The US House Judiciary Committee approved a bill on Wednesday that would remove marijuana from the list of Schedule I narcotics, effectively legalizing it at the federal level if passed into law.
The Marijuana Opportunity Reinvestment and Expungement (MORE) Act passed by a vote of 24-10 following the Committee’s markup, thereby sending the bill to the full Chamber of the House for a vote. According to a press release from the Judiciary Committee, “the MORE Act aims to correct the historical injustices of failed drug policies that have disproportionately impacted communities of color and low-income communities by decriminalizing marijuana at the federal level.”
The Act would decriminalize marijuana at the federal level by removing it from Schedule I of the Controlled Substances Act and allow states to regulate it as they choose. Additionally, the bill provides rights and procedures for the expungement of prior marijuana convictions. The bill would also assess a 5 percent sales tax on marijuana products and enable the Small Business Administration to allocate funding for legitimate cannabis-related small businesses. It would also create non-discrimination protections for people with felony marijuana convictions who are otherwise eligible to receive federal public benefits (such as housing or food stamps) and require the Bureau of Labor Statistics to collect data on the demographics of the marijuana industry, to ensure that people of color and those who are economically disadvantaged are participating in the industry in an equitable way.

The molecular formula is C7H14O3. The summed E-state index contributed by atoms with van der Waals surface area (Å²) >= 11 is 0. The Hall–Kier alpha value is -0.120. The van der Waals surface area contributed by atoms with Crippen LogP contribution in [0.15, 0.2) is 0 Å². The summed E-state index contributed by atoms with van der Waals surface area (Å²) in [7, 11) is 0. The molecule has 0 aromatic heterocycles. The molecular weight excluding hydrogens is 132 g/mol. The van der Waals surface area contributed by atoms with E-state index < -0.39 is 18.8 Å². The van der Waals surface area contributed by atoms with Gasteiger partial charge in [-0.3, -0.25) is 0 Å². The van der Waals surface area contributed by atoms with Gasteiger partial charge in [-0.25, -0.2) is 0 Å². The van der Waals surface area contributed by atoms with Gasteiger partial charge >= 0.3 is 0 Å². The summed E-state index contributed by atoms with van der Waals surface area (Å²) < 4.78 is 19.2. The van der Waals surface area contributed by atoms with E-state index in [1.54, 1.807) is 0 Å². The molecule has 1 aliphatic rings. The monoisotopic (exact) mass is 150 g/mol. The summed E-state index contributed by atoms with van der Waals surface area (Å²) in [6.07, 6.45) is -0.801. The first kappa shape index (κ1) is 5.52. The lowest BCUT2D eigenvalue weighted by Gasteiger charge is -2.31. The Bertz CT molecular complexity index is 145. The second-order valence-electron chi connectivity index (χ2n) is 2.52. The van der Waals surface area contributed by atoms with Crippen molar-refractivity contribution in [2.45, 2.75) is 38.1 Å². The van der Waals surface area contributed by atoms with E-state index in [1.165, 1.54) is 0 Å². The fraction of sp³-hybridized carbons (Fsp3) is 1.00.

A companion bill was introduced in the Senate by Kamala Harris (D-CA) in July, but no action has been taken on it.
View the announcement of the Committee’s markup of the MORE Act here.